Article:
WORK BASED COMPETENCY Botulinum Toxin Type A Background This is a prescription only medicine, which is being used outside its UK licence. It has been
used successfully for many years.
There are currently 3 licenced Botulinum Toxin type A for cosmetic purposes in the UK.
Allergan – Vistabel and Botox licensed for glabella and crows feet Hyperhidrosis
Merz - Bocouture licenced for glabella, crows feet and forehead
Galderma – Azzalure licensed for glabella and crows feet
All other indications are off license or off label.
Objective To ensure safe practice
To ensure all products used are stored safely, monitored and yellow carded if issues occur
That treatments are provided by practitioners competent in the practice and have
underpinning knowledge and understanding of the anatomy of the area to be treated
Botulinum Toxin Type A
The FDA (2001) description of Botulinum Toxin Type A is a protein produced by the
affected muscles the toxin blocks the release of the chemical Acetylcholine. This has the effect of stopping impulse information to the muscle inhibiting contraction by either conscious or subconscious behaviour.
It has been used for many years to treat Blepharospasm and Strabismus, two eye muscle
conditions. In recent years it has been licensed for the treatment of cervical dystonia and
hyperhidrosis. New trials into different medical conditions are continually broadening the uses of Botulinum Toxin A in managing disorders.
Anatomy The areas treated are those impacted by facial expression from muscle movement.
Facial Muscles The scalp and face are made up of 10 groups of muscles.
The muscles, which are especially important in this treatment, are:
Levator Anguli Oris
Though it is important to understand these in context of other surrounding connecting muscles.
Patient Selection Treatment: All patients must complete and sign a non‐surgical medical history
This is a clinically clean procedure using single‐use needles and syringes. It is
undertaken by nurses, doctors or dentists (with prescription) who have been trained and
deemed competent, not only in the procedure but their responsibilities as prescribers.
All clinical waste is disposed of:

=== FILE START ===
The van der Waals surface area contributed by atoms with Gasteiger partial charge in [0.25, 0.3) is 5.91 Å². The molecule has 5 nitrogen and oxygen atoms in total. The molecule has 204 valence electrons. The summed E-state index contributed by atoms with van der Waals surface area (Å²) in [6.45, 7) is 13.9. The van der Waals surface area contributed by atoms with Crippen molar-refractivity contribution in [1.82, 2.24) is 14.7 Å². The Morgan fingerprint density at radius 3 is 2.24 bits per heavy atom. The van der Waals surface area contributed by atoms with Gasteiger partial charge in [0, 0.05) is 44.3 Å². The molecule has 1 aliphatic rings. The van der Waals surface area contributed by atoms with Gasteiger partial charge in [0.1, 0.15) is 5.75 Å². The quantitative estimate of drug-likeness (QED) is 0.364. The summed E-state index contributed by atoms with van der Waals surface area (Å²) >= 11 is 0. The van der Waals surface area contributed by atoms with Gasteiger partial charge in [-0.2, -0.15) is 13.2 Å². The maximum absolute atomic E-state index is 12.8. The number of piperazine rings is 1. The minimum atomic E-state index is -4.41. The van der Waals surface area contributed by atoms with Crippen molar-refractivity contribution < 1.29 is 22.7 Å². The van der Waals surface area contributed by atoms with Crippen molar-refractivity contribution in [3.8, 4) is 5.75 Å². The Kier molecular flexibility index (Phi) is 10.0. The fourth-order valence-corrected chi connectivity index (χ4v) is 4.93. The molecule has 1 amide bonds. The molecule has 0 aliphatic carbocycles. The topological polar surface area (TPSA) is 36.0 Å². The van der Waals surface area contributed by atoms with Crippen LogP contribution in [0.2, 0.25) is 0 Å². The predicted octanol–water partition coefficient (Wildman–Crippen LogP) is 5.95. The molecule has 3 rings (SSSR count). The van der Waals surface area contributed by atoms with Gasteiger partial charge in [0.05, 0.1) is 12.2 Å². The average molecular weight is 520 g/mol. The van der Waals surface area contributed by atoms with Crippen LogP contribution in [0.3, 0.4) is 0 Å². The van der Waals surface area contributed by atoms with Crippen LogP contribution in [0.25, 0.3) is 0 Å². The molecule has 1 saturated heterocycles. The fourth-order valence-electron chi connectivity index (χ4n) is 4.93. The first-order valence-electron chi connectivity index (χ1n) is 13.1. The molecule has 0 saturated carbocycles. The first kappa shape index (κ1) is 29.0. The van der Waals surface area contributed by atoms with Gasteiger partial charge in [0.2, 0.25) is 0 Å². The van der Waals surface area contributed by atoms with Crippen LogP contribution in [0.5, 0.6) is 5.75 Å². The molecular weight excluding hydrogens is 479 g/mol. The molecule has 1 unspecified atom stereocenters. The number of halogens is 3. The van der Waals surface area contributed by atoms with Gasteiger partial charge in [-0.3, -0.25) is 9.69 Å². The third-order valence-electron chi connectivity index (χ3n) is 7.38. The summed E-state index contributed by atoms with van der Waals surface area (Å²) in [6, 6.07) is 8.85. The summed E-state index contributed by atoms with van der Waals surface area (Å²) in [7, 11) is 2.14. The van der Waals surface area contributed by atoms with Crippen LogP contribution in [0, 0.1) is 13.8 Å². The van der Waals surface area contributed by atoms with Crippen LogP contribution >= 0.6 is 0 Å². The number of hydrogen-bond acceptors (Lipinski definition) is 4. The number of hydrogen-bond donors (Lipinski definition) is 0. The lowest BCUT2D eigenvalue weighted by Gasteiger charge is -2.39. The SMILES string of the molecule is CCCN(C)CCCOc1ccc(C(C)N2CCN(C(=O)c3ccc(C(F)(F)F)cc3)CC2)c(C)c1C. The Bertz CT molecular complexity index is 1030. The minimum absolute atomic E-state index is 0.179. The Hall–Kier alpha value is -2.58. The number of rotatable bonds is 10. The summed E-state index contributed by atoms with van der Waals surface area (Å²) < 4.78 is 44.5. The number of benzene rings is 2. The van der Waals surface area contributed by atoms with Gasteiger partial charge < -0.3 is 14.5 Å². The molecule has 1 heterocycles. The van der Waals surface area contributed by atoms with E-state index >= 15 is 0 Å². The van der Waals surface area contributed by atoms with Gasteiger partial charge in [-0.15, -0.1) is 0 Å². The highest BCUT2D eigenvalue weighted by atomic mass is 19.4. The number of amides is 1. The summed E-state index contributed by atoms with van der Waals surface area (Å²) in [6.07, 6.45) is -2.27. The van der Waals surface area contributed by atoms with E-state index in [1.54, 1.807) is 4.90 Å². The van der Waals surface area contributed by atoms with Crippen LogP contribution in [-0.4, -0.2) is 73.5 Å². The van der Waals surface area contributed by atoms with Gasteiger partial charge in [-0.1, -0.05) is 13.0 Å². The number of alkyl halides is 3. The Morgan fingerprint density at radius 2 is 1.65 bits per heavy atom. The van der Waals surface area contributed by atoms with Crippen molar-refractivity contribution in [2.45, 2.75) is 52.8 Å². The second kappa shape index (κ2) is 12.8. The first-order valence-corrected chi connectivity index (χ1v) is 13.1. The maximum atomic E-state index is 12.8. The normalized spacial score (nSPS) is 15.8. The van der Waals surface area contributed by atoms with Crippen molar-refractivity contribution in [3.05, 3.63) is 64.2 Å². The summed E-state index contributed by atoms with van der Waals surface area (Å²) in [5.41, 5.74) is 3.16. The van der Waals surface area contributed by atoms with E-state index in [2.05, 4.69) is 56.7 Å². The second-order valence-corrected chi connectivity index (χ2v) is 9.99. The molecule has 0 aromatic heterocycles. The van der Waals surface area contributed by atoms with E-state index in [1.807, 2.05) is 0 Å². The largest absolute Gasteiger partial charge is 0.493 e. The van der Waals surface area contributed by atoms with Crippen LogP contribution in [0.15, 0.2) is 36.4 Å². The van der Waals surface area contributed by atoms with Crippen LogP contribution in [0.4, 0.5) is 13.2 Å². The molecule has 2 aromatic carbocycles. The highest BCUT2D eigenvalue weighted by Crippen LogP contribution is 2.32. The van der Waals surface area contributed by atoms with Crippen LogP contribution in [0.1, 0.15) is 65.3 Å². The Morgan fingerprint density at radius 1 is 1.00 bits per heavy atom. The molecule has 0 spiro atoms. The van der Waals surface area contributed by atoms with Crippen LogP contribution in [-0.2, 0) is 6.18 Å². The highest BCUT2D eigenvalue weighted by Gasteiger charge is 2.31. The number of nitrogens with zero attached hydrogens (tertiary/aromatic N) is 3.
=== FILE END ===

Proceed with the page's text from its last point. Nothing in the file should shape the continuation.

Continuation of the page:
‐ Sharps produced in yellow sharps bins
‐ Any gauze swabs or wipes in yellow bin bags
Unconstituted Botulinum Toxin A must be stored in a refrigerator (2° ‐ 8°). Bocouture is the only toxin that can be stored at room temperature in its unconstituted form.
Botox is reconstituted with bacteriostatic saline.
To dilute use an appropriately sized syringe and needle to draw up
Insert the needle at 45° angle and slowly inject into the Botulinum Toxin A vial.
Discardthe vial if a vacuum does not pull diluant into the vial. Report the incident to the local representative of the company and the supplier and return as instructed for investigation.
Gently rotate the vial and record the date and time of reconstitution on the space on
Reconstituted Botulinum Toxin A is clear, colourless and free of particulate matter.
Any reconstituted Botulinum Toxin A that does not meet these criteria must be
solution and disposed of in the sharps bin identified for this purpose by your local waste disposal company.
For treatment areas see fig 2.
All patients who wish to receive this treatment must be given a possible risks and
complications information sheet. They will also have a full consultation with the
practitioner who will undertake the treatment.
Signed consent for the treatment must be undertaken before any treatment is
commenced. Offer a hard copy of the signed consent form to the patient.
Botulinum Toxin A treatment is an important medical treatment with significant
consequences. The practitioner is duty bound to explain the treatment thoroughly
to the patient abiding by the Montgomery law pertaining to full informed consent.
The practitioner will take and retain before photographs which are taken to enable the evaluation of the treatment at a later date. Inform the patient these images form part of the medical records and will not be used outside of the treatment with express written consent.
The Medical History sheet will record the consultation and other issues discussed
Indications Temporary improvement in the appearance of moderate to severe glabellar lines associated
with corrugator and/or procerus muscle activity in adult patients < 65
Crows feet associated with Orbicularis Oculi muscle activity in adult patients < 65 years,
Forehead lines associated with the frontalis muscle that pulls the eyebrows up.
Lower face indications when practitioner is competent and advanced training in the procedures.
Contra‐indications The presence of infection at the proposed injection site(s) and in individuals with known
hypersensitivity to any ingredient in the formulation.
Patients who are pregnant or breast‐feeding should not be treated.
Precautions Epipen and resuscitation equipment must be readily available when treating patients with
Botulinum Toxin A.
All practitioners must undertake annual CPR and anaphylaxis training updates.
The safe effective use of Botulinum Toxin A is dependent on the proper storage of product,
patient selection, correct dose, and proper reconstitution and administration techniques.
Practitioners must understand the relevant neuromuscular and/or orbital anatomy of the
area treated. They must also be aware of the alteration to the anatomy following surgical
treatment to the area.
Treatment should be no more frequent than 3 months and should be performed using the